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Finding that Perfect Gift for Children with Disabilities

Identifying toys that match the child’s interest as well as abilities is important, says an MU expert

December 9th, 2009

Story Contact: Christian Basi, 573-882-4430, BasiC@missouri.edu

COLUMBIA, Mo. – Shopping for the perfect gift can be a challenge, but finding a gift for a child with special needs doesn’t have to be.

According to Julie Brinkhoff, assistant director of the Great Plains ADA Center at the University of Missouri School of Health Professions, children with disabilities enjoy the same type of toys, action figures and games as other children, but it is important to match children’s interests as well as their skills and abilities. The Great Plains ADA Center is part of the University of Missouri School of Health Professions.

“What could be more frustrating than getting a toy as a child and not being able to actually play with it?” Brinkhoff said. “It’s important to know the ability or developmental levels of the children in addition to their interests. There are a lot of options, but you need to know where to start.”

For example, a toy that makes a lot of noise may not be enjoyable for a deaf child, while a toy that flashes lights might provide a better alternative. Brinkhoff also suggests toys with larger controls or pull strings that are easier to manipulate for children with poor motor skills, so they are able to enjoy the experience.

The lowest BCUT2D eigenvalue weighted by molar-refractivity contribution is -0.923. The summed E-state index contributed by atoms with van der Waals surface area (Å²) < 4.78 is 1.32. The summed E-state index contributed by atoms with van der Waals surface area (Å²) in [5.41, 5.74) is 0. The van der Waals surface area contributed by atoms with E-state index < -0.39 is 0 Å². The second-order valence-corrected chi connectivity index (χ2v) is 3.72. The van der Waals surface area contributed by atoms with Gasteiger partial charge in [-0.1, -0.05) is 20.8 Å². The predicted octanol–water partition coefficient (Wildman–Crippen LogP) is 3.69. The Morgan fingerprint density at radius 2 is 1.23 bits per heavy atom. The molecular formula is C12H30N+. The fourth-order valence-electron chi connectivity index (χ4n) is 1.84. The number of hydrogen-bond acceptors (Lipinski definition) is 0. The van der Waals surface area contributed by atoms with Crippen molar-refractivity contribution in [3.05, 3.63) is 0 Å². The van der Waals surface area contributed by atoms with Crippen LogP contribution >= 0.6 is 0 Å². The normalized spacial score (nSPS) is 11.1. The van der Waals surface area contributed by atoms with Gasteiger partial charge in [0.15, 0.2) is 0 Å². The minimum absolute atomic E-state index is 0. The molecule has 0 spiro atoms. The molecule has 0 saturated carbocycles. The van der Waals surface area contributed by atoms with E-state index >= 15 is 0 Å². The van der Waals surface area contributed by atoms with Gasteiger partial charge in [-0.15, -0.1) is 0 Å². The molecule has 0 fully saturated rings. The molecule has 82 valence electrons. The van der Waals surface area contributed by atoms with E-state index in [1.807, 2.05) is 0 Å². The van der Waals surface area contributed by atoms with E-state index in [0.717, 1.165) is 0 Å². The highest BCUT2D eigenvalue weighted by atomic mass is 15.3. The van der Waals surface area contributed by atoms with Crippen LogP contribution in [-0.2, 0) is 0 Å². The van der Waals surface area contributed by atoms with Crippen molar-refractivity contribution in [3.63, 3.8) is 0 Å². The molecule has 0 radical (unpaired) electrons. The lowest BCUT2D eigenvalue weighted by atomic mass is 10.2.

“It’s also a good idea to ask the parents about their child,” Brinkoff said. “Sometimes therapists will suggest to parents certain types of toys that allow children to work on developing specific skills. For example, a young child working on gross motor skills might benefit from a set of large beads and string, while a child having difficulty with language development would benefit from certain types of interactive books or puzzles.”

Toys “R” Us issues an annual Toy Guide for Differently Abled Kids that provides a selection of gifts that are fun and can be easily used by children with sensory, motor or cognitive disabilities. This guide is available in stores as well as online at www.toysrus.com/differentlyabled.

People looking for toys for children with disabilities may also visit www.ableplay.org, a Web site developed by the National Lekotek Center, which rates toys and provides information on toys that have been researched to meet the specific needs of children with disabilities. The Lekotek Center also provides a Toy Resource Helpline at 800-366-PLAY that can answer questions as well as a Web site: www.lekotek.org.

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